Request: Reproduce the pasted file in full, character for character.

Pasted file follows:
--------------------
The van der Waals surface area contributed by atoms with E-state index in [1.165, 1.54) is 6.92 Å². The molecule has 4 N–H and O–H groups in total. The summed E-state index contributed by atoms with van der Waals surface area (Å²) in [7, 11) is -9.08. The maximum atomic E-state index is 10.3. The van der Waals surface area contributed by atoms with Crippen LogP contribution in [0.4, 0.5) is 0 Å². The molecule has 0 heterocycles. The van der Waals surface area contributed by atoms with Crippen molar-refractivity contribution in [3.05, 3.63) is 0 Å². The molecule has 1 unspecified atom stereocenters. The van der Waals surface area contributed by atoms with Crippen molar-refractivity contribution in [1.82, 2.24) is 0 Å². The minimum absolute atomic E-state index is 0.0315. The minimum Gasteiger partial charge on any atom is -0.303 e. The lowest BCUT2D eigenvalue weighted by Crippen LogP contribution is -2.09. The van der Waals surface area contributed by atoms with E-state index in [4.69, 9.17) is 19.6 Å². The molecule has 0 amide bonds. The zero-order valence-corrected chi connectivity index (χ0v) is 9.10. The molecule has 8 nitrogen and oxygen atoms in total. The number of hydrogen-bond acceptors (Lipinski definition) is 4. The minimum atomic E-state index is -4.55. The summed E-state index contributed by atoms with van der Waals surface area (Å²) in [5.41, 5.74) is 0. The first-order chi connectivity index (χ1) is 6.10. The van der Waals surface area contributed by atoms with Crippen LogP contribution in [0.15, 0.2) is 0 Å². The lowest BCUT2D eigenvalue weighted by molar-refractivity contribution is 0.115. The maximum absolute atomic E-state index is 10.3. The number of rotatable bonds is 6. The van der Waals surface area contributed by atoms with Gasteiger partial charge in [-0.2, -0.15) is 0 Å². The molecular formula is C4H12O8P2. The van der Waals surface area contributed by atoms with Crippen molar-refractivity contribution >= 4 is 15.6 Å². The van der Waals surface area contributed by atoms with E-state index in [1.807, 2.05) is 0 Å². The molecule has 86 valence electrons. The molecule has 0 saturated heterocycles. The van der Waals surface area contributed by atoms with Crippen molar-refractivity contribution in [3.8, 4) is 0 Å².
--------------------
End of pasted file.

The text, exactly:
The van der Waals surface area contributed by atoms with E-state index in [1.165, 1.54) is 6.92 Å². The molecule has 4 N–H and O–H groups in total. The summed E-state index contributed by atoms with van der Waals surface area (Å²) in [7, 11) is -9.08. The maximum atomic E-state index is 10.3. The van der Waals surface area contributed by atoms with Crippen LogP contribution in [0.4, 0.5) is 0 Å². The molecule has 0 heterocycles. The van der Waals surface area contributed by atoms with Crippen molar-refractivity contribution in [3.05, 3.63) is 0 Å². The molecule has 1 unspecified atom stereocenters. The van der Waals surface area contributed by atoms with Crippen molar-refractivity contribution in [1.82, 2.24) is 0 Å². The minimum absolute atomic E-state index is 0.0315. The minimum Gasteiger partial charge on any atom is -0.303 e. The lowest BCUT2D eigenvalue weighted by Crippen LogP contribution is -2.09. The van der Waals surface area contributed by atoms with E-state index in [4.69, 9.17) is 19.6 Å². The molecule has 0 amide bonds. The zero-order valence-corrected chi connectivity index (χ0v) is 9.10. The molecule has 8 nitrogen and oxygen atoms in total. The number of hydrogen-bond acceptors (Lipinski definition) is 4. The minimum atomic E-state index is -4.55. The summed E-state index contributed by atoms with van der Waals surface area (Å²) in [5.41, 5.74) is 0. The first-order chi connectivity index (χ1) is 6.10. The van der Waals surface area contributed by atoms with Crippen LogP contribution in [0.15, 0.2) is 0 Å². The lowest BCUT2D eigenvalue weighted by molar-refractivity contribution is 0.115. The maximum absolute atomic E-state index is 10.3. The number of rotatable bonds is 6. The van der Waals surface area contributed by atoms with Gasteiger partial charge in [-0.2, -0.15) is 0 Å². The molecular formula is C4H12O8P2. The van der Waals surface area contributed by atoms with Crippen molar-refractivity contribution >= 4 is 15.6 Å². The van der Waals surface area contributed by atoms with E-state index in [1.807, 2.05) is 0 Å². The molecule has 86 valence electrons. The molecule has 0 saturated heterocycles. The van der Waals surface area contributed by atoms with Crippen molar-refractivity contribution in [3.8, 4) is 0 Å².